There was a sense of confidence on the face of DJ Koh, President and CEO of IT & Mobile Communications Division, Samsung Electronics, when he presented the Galaxy Note 9 as the world’s most powerful mobile device. Koh boldly pitched the Note 9 as a “new smartphone” that raises the bar for speed, power, and performance. During that entire one-and-half hour long keynote presentation, Koh and his colleagues repetitively mention these two words “creators” and “entrepreneurs”. So it makes us understand that the Galaxy Note 9 is squarely aimed towards enterprise and B2B customers.
Ever since the first Note device was launched in 2011, Samsung has always promoted the series for work and play. This time though, Samsung has packaged the Note 9 in such a manner that it will appeal to enterprise customers more than ever. The phone has it all; a bigger 6.4-inch screen, a terabyte of memory, all-new S Pen stylus, and larger 4,000mAh battery which Samsung says should provide all-day battery for the heaviest of users. Plus, the Note 9 will also be able to use Samsung’s Android-on-a-desktop mode dubbed DeX, but without the add-on dock, meaning users simply need an HDMI cable plugged into the bottom of the phone and into a monitor.
And it’s not surprising to see why Samsung is closely looking at the mobile enterprise market for the next wave of growth.
The rise of Apple in the enterprise market
Not many are aware of, but Apple may have a lead over Android manufacturers when it comes to the popularity of iPhones among corporates. While the exact numbers are not known, Apple’s iPhone has been preferred as the choice of a mobile device in the corporate and enterprise space.
A recent global survey of executives, managers and IT professionals on choice programmes in the workplace by Jamf revealed that 75 per cent of employees who are offered the choice between iOS and Android as their primary mobile device operating system chose iOS. According to Jamf, the firm behind popular enterprise management software for the Apple platform, the survey was based on the responses from 580 executives, managers, and IT professionals from small, medium, and large organisations around the world.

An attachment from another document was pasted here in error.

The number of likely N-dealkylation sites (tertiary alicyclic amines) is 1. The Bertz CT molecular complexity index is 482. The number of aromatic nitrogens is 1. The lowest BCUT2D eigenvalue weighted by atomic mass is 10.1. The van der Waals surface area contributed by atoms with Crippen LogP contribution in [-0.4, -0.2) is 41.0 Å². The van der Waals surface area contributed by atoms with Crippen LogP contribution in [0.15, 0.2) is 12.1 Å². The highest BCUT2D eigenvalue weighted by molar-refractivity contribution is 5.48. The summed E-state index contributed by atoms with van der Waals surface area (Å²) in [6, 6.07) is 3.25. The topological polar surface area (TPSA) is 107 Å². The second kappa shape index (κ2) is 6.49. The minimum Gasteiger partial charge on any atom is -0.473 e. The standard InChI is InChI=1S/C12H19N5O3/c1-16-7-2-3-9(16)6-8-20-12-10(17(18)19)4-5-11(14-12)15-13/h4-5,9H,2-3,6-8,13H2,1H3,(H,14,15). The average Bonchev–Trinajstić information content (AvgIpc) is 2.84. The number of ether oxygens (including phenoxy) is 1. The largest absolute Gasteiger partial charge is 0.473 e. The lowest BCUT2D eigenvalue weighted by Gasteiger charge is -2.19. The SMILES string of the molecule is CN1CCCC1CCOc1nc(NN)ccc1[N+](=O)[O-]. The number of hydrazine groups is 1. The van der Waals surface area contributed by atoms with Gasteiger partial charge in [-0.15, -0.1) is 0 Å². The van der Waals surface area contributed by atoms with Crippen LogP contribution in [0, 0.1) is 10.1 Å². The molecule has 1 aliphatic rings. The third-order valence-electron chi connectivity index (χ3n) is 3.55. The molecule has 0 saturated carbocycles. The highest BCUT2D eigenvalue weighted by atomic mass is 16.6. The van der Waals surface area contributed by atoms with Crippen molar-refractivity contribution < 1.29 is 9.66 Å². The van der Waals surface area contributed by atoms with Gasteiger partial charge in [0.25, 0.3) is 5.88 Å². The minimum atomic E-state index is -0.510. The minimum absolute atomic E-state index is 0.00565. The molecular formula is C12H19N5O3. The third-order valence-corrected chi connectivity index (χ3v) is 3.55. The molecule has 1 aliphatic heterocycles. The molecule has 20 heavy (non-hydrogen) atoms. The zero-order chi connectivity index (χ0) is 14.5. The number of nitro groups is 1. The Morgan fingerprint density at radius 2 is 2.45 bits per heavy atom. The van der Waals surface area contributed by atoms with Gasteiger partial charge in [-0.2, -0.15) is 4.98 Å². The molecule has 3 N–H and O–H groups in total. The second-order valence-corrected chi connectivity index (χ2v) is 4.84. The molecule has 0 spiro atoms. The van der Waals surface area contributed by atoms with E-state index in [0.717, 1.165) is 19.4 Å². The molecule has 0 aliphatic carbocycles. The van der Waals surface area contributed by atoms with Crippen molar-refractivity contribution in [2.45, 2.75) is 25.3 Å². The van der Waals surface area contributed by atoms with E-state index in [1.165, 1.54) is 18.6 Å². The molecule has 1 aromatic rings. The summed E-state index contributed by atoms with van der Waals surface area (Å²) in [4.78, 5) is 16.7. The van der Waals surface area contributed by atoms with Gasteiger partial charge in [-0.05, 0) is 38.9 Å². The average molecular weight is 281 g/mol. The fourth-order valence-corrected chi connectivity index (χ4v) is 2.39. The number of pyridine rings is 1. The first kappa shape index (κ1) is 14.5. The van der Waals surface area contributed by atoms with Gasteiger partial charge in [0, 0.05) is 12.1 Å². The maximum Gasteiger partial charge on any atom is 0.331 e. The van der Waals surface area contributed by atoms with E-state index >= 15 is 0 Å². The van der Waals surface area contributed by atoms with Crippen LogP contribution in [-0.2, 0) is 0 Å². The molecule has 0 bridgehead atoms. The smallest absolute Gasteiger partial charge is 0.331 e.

The Cupertino-based company has been slowly and gradually increasing its footprint in the enterprise market, although Apple never shared the revenue numbers on any public platform. In an interview with Bloomberg last year, CEO Tim Cook called the enterprise “the mother of all opportunities”. He sees “Enterprises” as a collection of consumers – and went on to claim that iOS is the preferred mobile operating system for most enterprise customers.
“iOS is a fantastic platform because of the ease with which you can write apps that are great for helping you run your business efficiently or interface with your customers directly,” he told Bloomberg.
Over the past few years, Apple has forged a number of high-level partnerships with Cisco, SAP, Accenture, Deloitte, GE, and IBM to penetrate deeper into the enterprise market. There’s no denying that business customers have become increasingly important for the company. For Apple, the partnership is a gradual move to win over business clients. Its partnership with SAP, for instance, allows Apple developing software development kit to easier for developers using SAP’s Hana database to write apps for the iPhone and iPad. Due to Apple’s constant efforts to appease corporate users, Volkswagen recently standardised the iPhone for its 620,000 employees around the world.
Android still not secure or as enterprise-friendly as iOS
There are a number of factors why Apple has succeeded in the enterprise space in such a short period of time. But the biggest reason why Apple is doing exceptionally well in the enterprise space is also that of the lack of competition from Google. Even though Google’s Android is more popular than iOS when it comes to a number of smartphone activations, the truth is that iOS is a more secure mobile operating system.